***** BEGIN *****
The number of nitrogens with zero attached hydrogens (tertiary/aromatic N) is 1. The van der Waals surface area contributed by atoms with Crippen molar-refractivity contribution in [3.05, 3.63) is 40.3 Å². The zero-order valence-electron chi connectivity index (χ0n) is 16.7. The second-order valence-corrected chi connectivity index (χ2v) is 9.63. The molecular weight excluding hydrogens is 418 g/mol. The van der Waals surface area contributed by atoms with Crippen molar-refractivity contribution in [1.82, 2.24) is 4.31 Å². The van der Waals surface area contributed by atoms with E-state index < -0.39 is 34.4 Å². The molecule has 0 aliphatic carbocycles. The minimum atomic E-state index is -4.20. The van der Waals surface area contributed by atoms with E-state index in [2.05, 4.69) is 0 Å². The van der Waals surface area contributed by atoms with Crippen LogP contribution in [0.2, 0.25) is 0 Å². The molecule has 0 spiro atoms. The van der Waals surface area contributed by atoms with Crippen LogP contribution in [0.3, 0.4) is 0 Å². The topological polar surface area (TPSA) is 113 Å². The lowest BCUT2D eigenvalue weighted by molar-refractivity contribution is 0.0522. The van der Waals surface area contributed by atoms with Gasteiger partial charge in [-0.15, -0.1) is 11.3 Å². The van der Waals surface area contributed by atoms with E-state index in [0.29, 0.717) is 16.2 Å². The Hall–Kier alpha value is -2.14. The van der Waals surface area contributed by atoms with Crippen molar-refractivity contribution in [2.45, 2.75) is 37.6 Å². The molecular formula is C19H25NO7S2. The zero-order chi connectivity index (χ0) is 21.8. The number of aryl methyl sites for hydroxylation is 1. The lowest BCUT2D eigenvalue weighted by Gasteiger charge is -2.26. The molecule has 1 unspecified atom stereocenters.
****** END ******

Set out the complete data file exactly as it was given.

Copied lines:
The number of nitrogens with zero attached hydrogens (tertiary/aromatic N) is 1. The van der Waals surface area contributed by atoms with Crippen molar-refractivity contribution in [3.05, 3.63) is 40.3 Å². The zero-order valence-electron chi connectivity index (χ0n) is 16.7. The second-order valence-corrected chi connectivity index (χ2v) is 9.63. The molecular weight excluding hydrogens is 418 g/mol. The van der Waals surface area contributed by atoms with Crippen molar-refractivity contribution in [1.82, 2.24) is 4.31 Å². The van der Waals surface area contributed by atoms with E-state index < -0.39 is 34.4 Å². The molecule has 0 aliphatic carbocycles. The minimum atomic E-state index is -4.20. The van der Waals surface area contributed by atoms with E-state index in [2.05, 4.69) is 0 Å². The van der Waals surface area contributed by atoms with Crippen LogP contribution in [0.2, 0.25) is 0 Å². The molecule has 0 spiro atoms. The van der Waals surface area contributed by atoms with Crippen LogP contribution in [0.3, 0.4) is 0 Å². The topological polar surface area (TPSA) is 113 Å². The lowest BCUT2D eigenvalue weighted by molar-refractivity contribution is 0.0522. The van der Waals surface area contributed by atoms with Gasteiger partial charge in [-0.15, -0.1) is 11.3 Å². The van der Waals surface area contributed by atoms with E-state index in [0.29, 0.717) is 16.2 Å². The Hall–Kier alpha value is -2.14. The van der Waals surface area contributed by atoms with Crippen molar-refractivity contribution in [2.45, 2.75) is 37.6 Å². The molecular formula is C19H25NO7S2. The zero-order chi connectivity index (χ0) is 21.8. The number of aryl methyl sites for hydroxylation is 1. The lowest BCUT2D eigenvalue weighted by Gasteiger charge is -2.26. The molecule has 1 unspecified atom stereocenters.